Believing in an involved, morally active God makes people less likely to punish others for rule-breaking, new research finds.
However, the researchers also find that religious belief in general makes people more likely to punish wrongdoers – probably because such punishment is a way to strengthen the community as a whole.
In other words, religion may introduce two conflicting impulses: Punish others for their transgressions, or leave it to the Lord.
Punishment is good for the community as a deterrent to criminals, cheats and liars. And research suggests that a desire for punishment is ingrained, with babies as young as 8 months preferring to see a wrongdoer punished.
But actually punishing someone is costly. Imagine a friend of yours says something nasty to another of your friends. As a bystander, you could punish Friend A by shunning her or telling her off — but it might cost you your friendship.
Punishment's costs add up on a societal level as well. Consumers looking to punish a company for bad business practices might have to buy a more expensive alternative or do without a product altogether. And the justice and prison systems aren't cheap, either. A report released in January by the nonprofit Vera Institute of Justice examined the corrections budgets of 40 states and found that in those states, the average annual cost of housing an inmate for a year was $31,166. The total cost of corrections for the 40 states combined came to almost $39 billion. [10 Contested Death Penalty Cases]
God and punishment
To figure out what motivates people to shoulder these costs, doctoral candidate Kristin Laurin at the University of Waterloo in Ontario and her colleagues carried out a series of five studies with Canadian and American participants.
In one of these studies, participants played a game designed to measure how willing they were to give up cash for the chance to punish a wrongdoer. The participant thinks he or she is playing against two players. Player A gives a certain amount of money to Player B. If the participant thinks Player A's offer is unfair, he or she can pay real cash to take away Player A's stash.
The participants, 55 undergraduate students, filled out surveys about their religious beliefs either before or after playing this game. The ones who filled out the surveys first were more likely than the others to have religion on their minds when they went into the game.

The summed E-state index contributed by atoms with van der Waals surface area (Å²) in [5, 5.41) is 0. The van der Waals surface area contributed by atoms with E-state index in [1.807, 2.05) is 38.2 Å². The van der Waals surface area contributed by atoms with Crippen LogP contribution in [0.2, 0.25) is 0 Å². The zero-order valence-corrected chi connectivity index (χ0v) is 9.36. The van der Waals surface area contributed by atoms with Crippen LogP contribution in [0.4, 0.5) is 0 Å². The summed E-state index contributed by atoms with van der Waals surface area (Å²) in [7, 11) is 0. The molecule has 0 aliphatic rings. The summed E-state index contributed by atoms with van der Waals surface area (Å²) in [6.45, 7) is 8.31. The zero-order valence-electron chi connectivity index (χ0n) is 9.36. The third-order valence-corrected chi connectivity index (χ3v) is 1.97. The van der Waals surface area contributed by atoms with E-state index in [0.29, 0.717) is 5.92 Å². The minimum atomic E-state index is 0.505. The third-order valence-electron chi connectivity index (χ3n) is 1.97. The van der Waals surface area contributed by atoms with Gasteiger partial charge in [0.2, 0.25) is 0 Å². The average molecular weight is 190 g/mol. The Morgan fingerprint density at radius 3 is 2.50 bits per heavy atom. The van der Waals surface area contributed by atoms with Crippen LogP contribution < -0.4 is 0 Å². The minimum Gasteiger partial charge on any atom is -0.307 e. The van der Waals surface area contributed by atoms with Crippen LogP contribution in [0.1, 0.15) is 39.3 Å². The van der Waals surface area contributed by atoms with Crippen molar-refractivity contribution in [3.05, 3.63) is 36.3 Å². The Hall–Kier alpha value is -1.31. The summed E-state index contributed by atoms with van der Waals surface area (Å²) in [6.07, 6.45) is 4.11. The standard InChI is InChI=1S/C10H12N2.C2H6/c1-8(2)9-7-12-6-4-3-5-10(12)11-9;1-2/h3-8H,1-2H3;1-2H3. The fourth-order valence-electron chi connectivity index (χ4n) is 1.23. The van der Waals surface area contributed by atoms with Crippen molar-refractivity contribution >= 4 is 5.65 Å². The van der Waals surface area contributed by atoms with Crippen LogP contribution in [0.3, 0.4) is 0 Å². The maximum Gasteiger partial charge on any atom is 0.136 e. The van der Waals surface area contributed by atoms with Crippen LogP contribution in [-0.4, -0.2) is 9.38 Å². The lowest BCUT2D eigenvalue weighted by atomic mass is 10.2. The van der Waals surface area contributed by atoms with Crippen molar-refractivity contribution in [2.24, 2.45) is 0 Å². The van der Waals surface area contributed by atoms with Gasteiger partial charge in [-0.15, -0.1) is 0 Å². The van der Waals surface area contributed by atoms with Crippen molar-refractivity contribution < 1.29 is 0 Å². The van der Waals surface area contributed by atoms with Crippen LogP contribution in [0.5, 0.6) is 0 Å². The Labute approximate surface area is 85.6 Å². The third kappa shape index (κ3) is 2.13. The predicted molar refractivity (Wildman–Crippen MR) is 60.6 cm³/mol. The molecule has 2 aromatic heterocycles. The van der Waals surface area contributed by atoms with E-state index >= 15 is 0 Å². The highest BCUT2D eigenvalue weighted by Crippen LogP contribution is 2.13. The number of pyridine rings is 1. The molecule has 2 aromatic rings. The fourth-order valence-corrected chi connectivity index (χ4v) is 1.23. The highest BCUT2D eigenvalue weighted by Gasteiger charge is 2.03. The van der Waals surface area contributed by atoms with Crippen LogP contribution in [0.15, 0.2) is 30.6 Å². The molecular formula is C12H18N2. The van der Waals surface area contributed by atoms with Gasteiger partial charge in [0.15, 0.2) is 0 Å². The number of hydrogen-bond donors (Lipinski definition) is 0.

The findings, published Tuesday (May 22) in the journal Proceedings of the Royal Society B, suggested that when people believed in a powerful, involved God and when they were reminded of that belief, they were less likely to punish Player A.
"It seems to be something about the idea that it's the responsibility of that powerful God to punish people who do things wrong, and it's not your responsibility as a human being," Laurin told LiveScience. [8 Ways Religion Impacts Your Life]
In a similar study, participants reminded of their belief in a powerful God were less willing to support state-sponsored punishment for a white-collar criminal.
When researchers looked at religious beliefs alone, however, they found that people with stronger beliefs were more likely to punish others after being reminded of those beliefs.
It may be that the communal aspects of religion encourage people to support punishing wrongdoers, Laurin said, but then belief in God might be a way for people to drop the responsibility of punishment when they'd rather not take on the cost.
It's also possible that people who believe in a strong and powerful god might not want to step on the deity's toes by taking over the role of punisher, Laurin said.
How this push-and-pull between punishment and mercy plays out on a daily basis is still unknown. There are many reminders of religion in daily life, Laurin said, especially in courts of law, where witnesses swear on Bibles and promise to tell the truth "so help me God."
"It would be really interesting to look at a courtroom that does that and a courtroom that doesn't do that in terms of how punitive the outcomes end up being for people who are on trial," Laurin said.
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Stephanie Pappas is a contributing writer for Live Science, covering topics ranging from geoscience to archaeology to the human brain and behavior. She was previously a senior writer for Live Science but is now a freelancer based in Denver, Colorado, and regularly contributes to Scientific American and The Monitor, the monthly magazine of the American Psychological Association. Stephanie received a bachelor's degree in psychology from the University of South Carolina and a graduate certificate in science communication from the University of California, Santa Cruz.